Recently, I’ve had multiple clients send updates from foundations expressing their desire to fund their nonprofits, but due to budget cuts, they cannot. While these funders have urged my clients to reapply next year, I cannot help but wonder if this will be the new normal. After the passing of the new tax law, nonprofit leaders became concerned about their bottom lines. With the loss of tax incentives for the average American, nonprofits are already feeling the blow - and financial analysts have been tracking the impact.
According to the Fundraising Effectiveness Project (FEP), for the second consecutive year almost every metric has decreased in the first quarter of 2019. What does that mean for the rest of the year? Everyday I receive newsletters, articles, blog posts and concerned messages from clients asking the same question: what does this mean?
Experts and nonprofit leaders suspect that numbers will continue to decrease, especially if the second quarter report yields similar results. What I found to be interesting in the report was that the only metric to increase from 2018 to 2019 was revenue produced by donors giving $250 or less. This appears to be a new trend in philanthropy that may change how we think of individual donors moving forward.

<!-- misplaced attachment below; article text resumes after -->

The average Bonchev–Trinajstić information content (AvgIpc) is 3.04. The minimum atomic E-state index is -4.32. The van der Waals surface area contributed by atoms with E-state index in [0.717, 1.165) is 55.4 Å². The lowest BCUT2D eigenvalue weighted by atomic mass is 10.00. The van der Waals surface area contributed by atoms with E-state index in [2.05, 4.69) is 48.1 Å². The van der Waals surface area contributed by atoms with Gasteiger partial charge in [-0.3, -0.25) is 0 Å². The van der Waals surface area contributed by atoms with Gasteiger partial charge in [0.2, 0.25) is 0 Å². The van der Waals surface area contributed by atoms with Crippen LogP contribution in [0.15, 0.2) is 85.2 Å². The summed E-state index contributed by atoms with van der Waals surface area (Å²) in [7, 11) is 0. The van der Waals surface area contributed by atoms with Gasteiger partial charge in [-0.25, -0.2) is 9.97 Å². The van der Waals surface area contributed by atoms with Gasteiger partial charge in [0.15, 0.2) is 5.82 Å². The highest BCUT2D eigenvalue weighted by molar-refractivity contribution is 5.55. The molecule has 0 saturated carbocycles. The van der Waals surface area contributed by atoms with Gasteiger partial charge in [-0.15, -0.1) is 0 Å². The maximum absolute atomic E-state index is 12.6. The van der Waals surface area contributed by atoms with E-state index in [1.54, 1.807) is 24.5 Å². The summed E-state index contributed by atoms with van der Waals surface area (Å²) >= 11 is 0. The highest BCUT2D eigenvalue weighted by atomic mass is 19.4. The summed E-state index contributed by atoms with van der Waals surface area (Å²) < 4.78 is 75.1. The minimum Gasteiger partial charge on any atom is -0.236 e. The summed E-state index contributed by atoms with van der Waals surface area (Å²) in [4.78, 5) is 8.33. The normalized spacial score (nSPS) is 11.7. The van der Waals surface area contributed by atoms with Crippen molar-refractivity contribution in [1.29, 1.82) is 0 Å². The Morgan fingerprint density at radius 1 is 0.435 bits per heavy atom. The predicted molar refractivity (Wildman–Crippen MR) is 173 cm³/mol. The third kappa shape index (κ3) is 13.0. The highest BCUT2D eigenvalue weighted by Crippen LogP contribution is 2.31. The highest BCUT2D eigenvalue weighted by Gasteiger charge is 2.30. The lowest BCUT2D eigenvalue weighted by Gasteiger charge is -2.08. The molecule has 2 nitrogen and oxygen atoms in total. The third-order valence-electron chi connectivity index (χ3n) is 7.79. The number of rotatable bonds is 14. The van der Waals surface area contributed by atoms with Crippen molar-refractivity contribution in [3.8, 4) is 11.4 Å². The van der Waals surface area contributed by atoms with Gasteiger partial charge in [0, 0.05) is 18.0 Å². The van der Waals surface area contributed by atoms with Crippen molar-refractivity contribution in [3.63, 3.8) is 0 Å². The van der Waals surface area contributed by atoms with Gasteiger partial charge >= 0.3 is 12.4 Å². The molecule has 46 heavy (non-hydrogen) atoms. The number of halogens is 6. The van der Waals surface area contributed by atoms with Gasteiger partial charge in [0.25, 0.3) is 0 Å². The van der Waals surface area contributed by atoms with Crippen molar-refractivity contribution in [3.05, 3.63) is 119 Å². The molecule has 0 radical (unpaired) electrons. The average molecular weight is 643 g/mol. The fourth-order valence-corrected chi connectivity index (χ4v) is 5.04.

Nonprofits may need to push individual donors to give one substantial gift rather than asking many donors for mid-range gifts. Changes in giving could also mean that nonprofits will need to appeal to a sizable amount of younger donors and middle class donors to give small gifts. It could also mean more appeals to more foundations for supplement fundraising goals (while also recognizing that foundations too have been hit by the decrease in giving).
Is this the new normal?